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Google teases smart AR glasses that put Google Translate on your face

Google's new smart glasses on stage at Google I/O 2022
(Image credit: Google)

What you need to know

  • Google teased a new pair of smart glasses that will be able to live translate languages on the fly.
  • These new glasses look just like a regular pair of glasses with no obvious "smart" styling that smart glasses users have become accustomed to.
  • No release date or price has been announced just yet.

It's been a long time since Google Glass was officially launched, but it looks like the company is officially working on a brand new pair of smart glasses with Google Assistant baked right inside. Google teased the tech in that infamous "one more thing" moment at the end of its main Google I/O 2022 (opens in new tab) keynote address, showing off a pair of smart glasses that looks anything but what folks have come to expect. Google shied away from using the name Google Glass in the teaser and, if anything, these look a lot more like Focals by North, which makes sense since Google acquired that company nearly two years ago (opens in new tab).

While there are many types of smart glasses (opens in new tab) on the market, Google's latest development could be a hybrid of what has come to be known as "smart assisted reality glasses" rather than a pair of full-fledged AR glasses. The difference here is that, at least from the teaser, it looks like Google's new pair of smart glasses could primarily be used for audio functions, including language translation via a built-in Google Assistant. Google also announced at I/O 2022 that Google Translate would support 24 additional languages (opens in new tab), building excitement for the possibilities of these glasses.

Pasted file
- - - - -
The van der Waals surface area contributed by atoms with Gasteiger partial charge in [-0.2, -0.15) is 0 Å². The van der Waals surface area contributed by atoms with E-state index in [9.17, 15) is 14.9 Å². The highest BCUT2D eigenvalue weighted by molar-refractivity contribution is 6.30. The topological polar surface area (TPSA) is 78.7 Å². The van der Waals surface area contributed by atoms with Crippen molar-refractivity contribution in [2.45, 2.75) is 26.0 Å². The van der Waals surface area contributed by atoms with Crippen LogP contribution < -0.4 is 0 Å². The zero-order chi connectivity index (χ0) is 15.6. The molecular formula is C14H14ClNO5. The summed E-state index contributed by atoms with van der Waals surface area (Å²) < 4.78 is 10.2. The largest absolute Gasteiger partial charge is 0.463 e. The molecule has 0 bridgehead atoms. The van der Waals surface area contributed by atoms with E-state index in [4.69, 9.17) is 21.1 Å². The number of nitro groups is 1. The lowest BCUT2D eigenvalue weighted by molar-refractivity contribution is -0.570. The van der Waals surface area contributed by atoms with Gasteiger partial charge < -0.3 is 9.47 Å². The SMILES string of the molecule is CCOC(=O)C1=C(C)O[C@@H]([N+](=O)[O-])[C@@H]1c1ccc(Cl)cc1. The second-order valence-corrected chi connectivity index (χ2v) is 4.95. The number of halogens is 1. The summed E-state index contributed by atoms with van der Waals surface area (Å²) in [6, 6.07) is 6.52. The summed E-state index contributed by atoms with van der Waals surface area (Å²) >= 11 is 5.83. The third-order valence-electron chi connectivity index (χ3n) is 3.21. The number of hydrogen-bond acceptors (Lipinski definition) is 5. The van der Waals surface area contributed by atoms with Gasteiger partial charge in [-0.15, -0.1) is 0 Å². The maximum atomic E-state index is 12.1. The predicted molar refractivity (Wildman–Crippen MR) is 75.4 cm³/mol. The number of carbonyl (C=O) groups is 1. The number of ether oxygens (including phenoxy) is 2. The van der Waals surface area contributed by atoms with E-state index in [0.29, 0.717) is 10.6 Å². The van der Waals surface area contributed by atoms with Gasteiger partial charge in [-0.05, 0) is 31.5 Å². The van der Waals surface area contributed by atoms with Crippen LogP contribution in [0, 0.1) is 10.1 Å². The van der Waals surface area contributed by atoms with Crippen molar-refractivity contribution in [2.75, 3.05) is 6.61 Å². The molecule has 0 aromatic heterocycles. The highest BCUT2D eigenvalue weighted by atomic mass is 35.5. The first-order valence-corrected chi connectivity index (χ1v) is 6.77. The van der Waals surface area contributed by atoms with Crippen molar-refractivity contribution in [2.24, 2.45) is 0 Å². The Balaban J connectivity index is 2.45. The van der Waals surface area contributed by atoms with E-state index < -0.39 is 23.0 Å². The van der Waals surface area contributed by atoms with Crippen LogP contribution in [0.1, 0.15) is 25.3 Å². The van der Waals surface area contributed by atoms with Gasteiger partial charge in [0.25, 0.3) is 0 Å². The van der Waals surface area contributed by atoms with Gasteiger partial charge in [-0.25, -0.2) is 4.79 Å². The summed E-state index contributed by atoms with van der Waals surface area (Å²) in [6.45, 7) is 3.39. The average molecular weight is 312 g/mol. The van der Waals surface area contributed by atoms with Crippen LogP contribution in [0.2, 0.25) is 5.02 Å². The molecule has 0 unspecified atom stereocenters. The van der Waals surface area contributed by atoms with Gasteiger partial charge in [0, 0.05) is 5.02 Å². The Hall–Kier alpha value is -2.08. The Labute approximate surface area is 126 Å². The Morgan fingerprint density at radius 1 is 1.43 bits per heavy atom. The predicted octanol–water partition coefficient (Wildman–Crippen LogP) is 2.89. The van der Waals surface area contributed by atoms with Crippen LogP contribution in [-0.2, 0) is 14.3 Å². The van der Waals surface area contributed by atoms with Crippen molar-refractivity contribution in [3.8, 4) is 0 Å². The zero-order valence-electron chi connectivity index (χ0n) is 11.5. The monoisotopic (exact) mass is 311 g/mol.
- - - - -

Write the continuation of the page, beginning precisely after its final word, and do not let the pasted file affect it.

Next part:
In the video, Google showed off the glasses' ability to translate several different languages. That included traditional speaking languages like Chinese and Spanish, which can be used to help translate spoken language between customers, family, or while on an overseas trip, and even appeared to be helpful for folks who might be deaf or hard of hearing better understand people around them.

Not only did these glasses look more like a normal pair of glasses instead of a techy smart glasses look, but they also enabled the users to make full eye contact during speech instead of looking at a screen. While phones like the Pixel 6 (opens in new tab) can perform live translation (opens in new tab) via the onboard Tensor processor, you need to be looking at the smartphone display in order to see and understand the language you're attempting to translate. A pair of smart glasses like Google showed off could eliminate the unnatural barriers that exist with current technologies.


Nicholas Sutrich
Nicholas Sutrich
Nick started with DOS and NES and uses those fond memories of floppy disks and cartridges to fuel his opinions on modern tech. Whether it's VR, smart home gadgets, or something else that beeps and boops, he's been writing about it since 2011. Reach him on Twitter or Instagram @Gwanatu